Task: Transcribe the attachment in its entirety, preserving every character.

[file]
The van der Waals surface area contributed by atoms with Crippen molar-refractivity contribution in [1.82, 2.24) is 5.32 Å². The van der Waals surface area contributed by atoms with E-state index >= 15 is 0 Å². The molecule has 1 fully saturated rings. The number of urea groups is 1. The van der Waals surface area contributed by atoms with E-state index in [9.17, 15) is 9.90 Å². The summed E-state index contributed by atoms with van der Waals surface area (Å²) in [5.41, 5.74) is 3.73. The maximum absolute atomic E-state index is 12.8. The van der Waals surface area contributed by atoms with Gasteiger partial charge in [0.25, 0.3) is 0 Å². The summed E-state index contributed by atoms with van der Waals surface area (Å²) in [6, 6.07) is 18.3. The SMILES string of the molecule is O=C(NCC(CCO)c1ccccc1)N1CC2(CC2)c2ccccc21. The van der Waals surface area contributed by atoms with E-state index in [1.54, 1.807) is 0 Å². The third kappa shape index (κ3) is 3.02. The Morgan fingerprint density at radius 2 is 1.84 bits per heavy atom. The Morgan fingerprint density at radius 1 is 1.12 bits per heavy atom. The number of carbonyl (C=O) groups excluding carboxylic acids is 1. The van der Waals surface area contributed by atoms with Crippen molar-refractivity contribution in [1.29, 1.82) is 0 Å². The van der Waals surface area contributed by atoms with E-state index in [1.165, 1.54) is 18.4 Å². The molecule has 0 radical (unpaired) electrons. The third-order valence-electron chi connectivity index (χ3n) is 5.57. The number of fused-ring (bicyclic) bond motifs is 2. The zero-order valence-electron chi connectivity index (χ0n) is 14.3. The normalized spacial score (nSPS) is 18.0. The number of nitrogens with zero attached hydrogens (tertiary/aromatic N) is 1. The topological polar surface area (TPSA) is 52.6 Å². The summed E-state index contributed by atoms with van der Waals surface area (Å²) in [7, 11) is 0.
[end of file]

The van der Waals surface area contributed by atoms with Crippen molar-refractivity contribution in [1.82, 2.24) is 5.32 Å². The van der Waals surface area contributed by atoms with E-state index >= 15 is 0 Å². The molecule has 1 fully saturated rings. The number of urea groups is 1. The van der Waals surface area contributed by atoms with E-state index in [9.17, 15) is 9.90 Å². The summed E-state index contributed by atoms with van der Waals surface area (Å²) in [5.41, 5.74) is 3.73. The maximum absolute atomic E-state index is 12.8. The van der Waals surface area contributed by atoms with Gasteiger partial charge in [0.25, 0.3) is 0 Å². The summed E-state index contributed by atoms with van der Waals surface area (Å²) in [6, 6.07) is 18.3. The SMILES string of the molecule is O=C(NCC(CCO)c1ccccc1)N1CC2(CC2)c2ccccc21. The van der Waals surface area contributed by atoms with E-state index in [1.54, 1.807) is 0 Å². The third kappa shape index (κ3) is 3.02. The Morgan fingerprint density at radius 2 is 1.84 bits per heavy atom. The Morgan fingerprint density at radius 1 is 1.12 bits per heavy atom. The number of carbonyl (C=O) groups excluding carboxylic acids is 1. The van der Waals surface area contributed by atoms with Crippen molar-refractivity contribution in [1.29, 1.82) is 0 Å². The van der Waals surface area contributed by atoms with E-state index in [1.165, 1.54) is 18.4 Å². The molecule has 0 radical (unpaired) electrons. The third-order valence-electron chi connectivity index (χ3n) is 5.57. The number of fused-ring (bicyclic) bond motifs is 2. The zero-order valence-electron chi connectivity index (χ0n) is 14.3. The normalized spacial score (nSPS) is 18.0. The number of nitrogens with zero attached hydrogens (tertiary/aromatic N) is 1. The topological polar surface area (TPSA) is 52.6 Å². The summed E-state index contributed by atoms with van der Waals surface area (Å²) in [7, 11) is 0.